from the FAS Project on Government Secrecy
Volume 2011, Issue No. 56
June 14, 2011

Secrecy News Blog:


The legitimacy of official secrecy policy that is taken for granted within official circles is increasingly open to question within the press and among many members of the public.

"Government officials must... accept the enduring reality of a media culture that is prepared to publish official secrets and considers such disclosure a patriotic contribution to democratic discourse," said the Congressional Research Service in passing in a new report. See "Intelligence Information: Need-to-Know vs. Need-to-Share," June 6, 2011:

This is not quite precise, since no U.S. news organization publishes official secrets just because they are secret. No one seriously views the publication of a classified technical manual as a contribution to democratic discourse. The secrets must also be newsworthy, and even then most news outlets will exercise discretion and will give consideration to national security claims.

But it is certainly true that reputable news organizations of liberal, conservative and other editorial persuasions will publish classified information over government objections. That is the privilege and the right of a free press.

Strangely, the obverse is also true: Government officials will sometimes insist that information that is irreversibly public is nevertheless classified and subject to official security controls.

This was demonstrated most recently in a Justice Department policy for habeas attorneys regarding limitations on access to records published by WikiLeaks concerning detainees at Guantanamo, as first reported by the New York Times on June 11.

"While you may access such material from your non-U.S.-Government-issued personal and work computers," the attorneys were told, "you are not permitted to download, save, print, disseminate, or otherwise reproduce, maintain, or transport potentially classified information."

But the idea that information can be "accessed" online without "downloading" it is garbled, and it illustrates the confusion that prevails in government regarding classified information in the public domain. See "Feds' policy on reading WikiLeaks docs 'incoherent,' critics say" by Josh Gerstein, Politico Under the Radar, June 12:

The gap that separates the two cultures of government and media over official secrecy could be narrowed if not eliminated by a concerted effort to limit secrecy to its least ambiguous, most broadly accepted purposes. But currently, the Obama Administration is devoting far more effort to enforcing the existing secrecy regime than to fixing it.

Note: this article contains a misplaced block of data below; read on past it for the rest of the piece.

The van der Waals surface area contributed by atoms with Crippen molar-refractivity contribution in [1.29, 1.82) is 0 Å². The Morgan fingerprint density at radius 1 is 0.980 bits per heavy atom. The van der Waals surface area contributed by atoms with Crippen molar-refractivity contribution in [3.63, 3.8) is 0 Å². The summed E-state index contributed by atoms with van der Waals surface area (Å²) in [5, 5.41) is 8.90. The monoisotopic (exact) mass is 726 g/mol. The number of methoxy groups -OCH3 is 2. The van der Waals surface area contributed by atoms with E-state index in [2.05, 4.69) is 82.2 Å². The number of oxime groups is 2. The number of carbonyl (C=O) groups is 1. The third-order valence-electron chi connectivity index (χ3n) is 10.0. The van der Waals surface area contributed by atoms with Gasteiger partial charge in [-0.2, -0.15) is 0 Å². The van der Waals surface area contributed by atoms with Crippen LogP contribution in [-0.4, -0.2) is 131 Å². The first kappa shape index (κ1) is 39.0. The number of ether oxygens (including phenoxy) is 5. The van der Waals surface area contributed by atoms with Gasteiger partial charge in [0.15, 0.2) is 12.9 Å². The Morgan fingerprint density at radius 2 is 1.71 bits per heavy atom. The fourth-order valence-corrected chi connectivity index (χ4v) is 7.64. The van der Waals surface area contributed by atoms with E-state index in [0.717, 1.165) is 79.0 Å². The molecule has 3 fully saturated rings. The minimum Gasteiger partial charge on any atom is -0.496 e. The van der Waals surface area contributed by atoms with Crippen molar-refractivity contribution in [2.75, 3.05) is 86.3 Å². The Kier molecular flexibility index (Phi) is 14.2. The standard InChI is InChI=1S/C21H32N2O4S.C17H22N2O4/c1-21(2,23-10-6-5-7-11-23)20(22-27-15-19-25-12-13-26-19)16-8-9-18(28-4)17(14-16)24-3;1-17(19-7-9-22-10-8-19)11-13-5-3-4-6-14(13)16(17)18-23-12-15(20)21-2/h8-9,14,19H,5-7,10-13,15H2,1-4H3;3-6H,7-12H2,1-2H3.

With little fanfare, the White House last month transmitted the protocols of two treaties on nuclear weapons free zones in the South Pacific and Africa to the U.S. Senate for ratification. The Protocols generally commit the signatories "not to use or threaten to use a nuclear explosive device" against any other party to the Treaty.

Protocols 1, 2, and 3 to the South Pacific Nuclear Free Zone Treaty had been signed by the United States in 1996, but were not submitted for Senate ratification until now.

Likewise, Protocols I and II to the African Nuclear-Weapon-Free Zone Treaty were signed by the U.S. in 1996, but never ratified.

In each case, President Obama wrote in his transmittal letters on May 2, 2011 that "I am convinced that it is in the best interest of the United States to ratify [the Protocols]. This step will strengthen our relations with our... friends and allies and enhance U.S. security by furthering our global nonproliferation and arms control objectives."

Entry into force of the Protocols "would require no changes in U.S. law, policy, or practice," the President wrote.

The Protocol packages transmitted to the Senate provide detailed accounts of the history of each agreement, along with an explanation of the Protocols' provisions. The Senate has not yet taken action to consider ratification of the Protocols.

There are five treaty-based nuclear weapons free zones around the world, as noted by the Arms Control Association, including Latin America and the Caribbean, South Pacific, Southeast Asia, Africa, and Central Asia.


Secrecy News is written by Steven Aftergood and published by the Federation of American Scientists.

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